The following interview appeared in the Summer 2008 issue of the California Art Club Newsletter and is published here in its entirety with the permission of the California Art Club, californiaartclub.org.
The Artist As Critic: Art That Inspires
An Interview with Joseph Paquet
Isaak Levitan (1860 – 1900), Evening on the Volga, Oil on linen 19.5 x 31.6, Collection of Tretyakov Gallery, Moskow, Russia
Miriam Nöske (MN): Why did you choose “Evening on the Volga” by Isaak Levitan?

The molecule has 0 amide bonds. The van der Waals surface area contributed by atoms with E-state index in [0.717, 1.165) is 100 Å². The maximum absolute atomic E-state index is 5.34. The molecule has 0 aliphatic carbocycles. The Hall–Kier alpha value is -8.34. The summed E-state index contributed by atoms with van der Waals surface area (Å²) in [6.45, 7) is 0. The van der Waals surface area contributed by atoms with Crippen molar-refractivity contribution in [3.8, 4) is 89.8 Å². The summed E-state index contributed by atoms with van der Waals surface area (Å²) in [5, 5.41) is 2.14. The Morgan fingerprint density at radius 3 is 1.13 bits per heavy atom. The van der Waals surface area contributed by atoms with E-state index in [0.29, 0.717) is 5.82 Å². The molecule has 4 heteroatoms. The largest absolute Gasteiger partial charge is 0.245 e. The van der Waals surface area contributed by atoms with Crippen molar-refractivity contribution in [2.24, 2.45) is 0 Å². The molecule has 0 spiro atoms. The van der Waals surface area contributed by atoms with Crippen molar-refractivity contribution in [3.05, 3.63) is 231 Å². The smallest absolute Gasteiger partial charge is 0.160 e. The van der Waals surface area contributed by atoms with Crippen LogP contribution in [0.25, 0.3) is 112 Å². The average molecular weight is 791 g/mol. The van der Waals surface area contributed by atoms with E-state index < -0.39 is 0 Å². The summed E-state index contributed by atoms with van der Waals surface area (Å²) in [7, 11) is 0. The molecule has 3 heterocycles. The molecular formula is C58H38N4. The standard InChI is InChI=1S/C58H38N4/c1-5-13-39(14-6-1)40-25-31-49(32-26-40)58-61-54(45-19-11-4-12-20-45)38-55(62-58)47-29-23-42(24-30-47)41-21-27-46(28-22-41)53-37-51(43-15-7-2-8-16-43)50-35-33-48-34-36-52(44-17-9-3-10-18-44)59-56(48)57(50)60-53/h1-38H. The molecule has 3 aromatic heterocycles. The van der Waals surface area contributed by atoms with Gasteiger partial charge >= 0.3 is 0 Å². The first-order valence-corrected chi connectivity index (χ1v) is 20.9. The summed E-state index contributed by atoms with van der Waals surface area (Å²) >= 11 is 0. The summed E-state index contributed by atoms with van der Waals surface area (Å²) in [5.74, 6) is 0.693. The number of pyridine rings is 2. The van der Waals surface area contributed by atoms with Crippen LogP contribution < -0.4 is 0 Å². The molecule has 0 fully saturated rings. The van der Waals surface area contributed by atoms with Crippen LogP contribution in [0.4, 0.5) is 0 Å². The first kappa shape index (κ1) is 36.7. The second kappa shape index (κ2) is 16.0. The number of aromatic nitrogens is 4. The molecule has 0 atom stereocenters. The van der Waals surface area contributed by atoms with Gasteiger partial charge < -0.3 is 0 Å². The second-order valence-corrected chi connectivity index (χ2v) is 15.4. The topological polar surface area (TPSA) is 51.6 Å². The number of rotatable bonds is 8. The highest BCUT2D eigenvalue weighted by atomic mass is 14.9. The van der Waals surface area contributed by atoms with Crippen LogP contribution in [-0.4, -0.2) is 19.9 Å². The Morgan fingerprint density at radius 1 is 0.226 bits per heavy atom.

Joseph Paquet (JP): When I was a young man I visited an exhibition on Russian painting and iconography at the Smithsonian Arthur M. Sackler Gallery in Washington, D.C., and saw Evening on the Volga by Isaak Levitan. I was immediately struck by its power and lack of forced drama; in fact it was quite the opposite. Levitan depicted nature in an exquisite tonality with a poetic sensibility what he saw, translating nature’s beauty in a pure and authentic way effectively getting my attention with a whisper.
MN: What interests you most about this early painting in regards to composition and techniques?
Article reprinted by permission from The Villager Aug 6th, 2008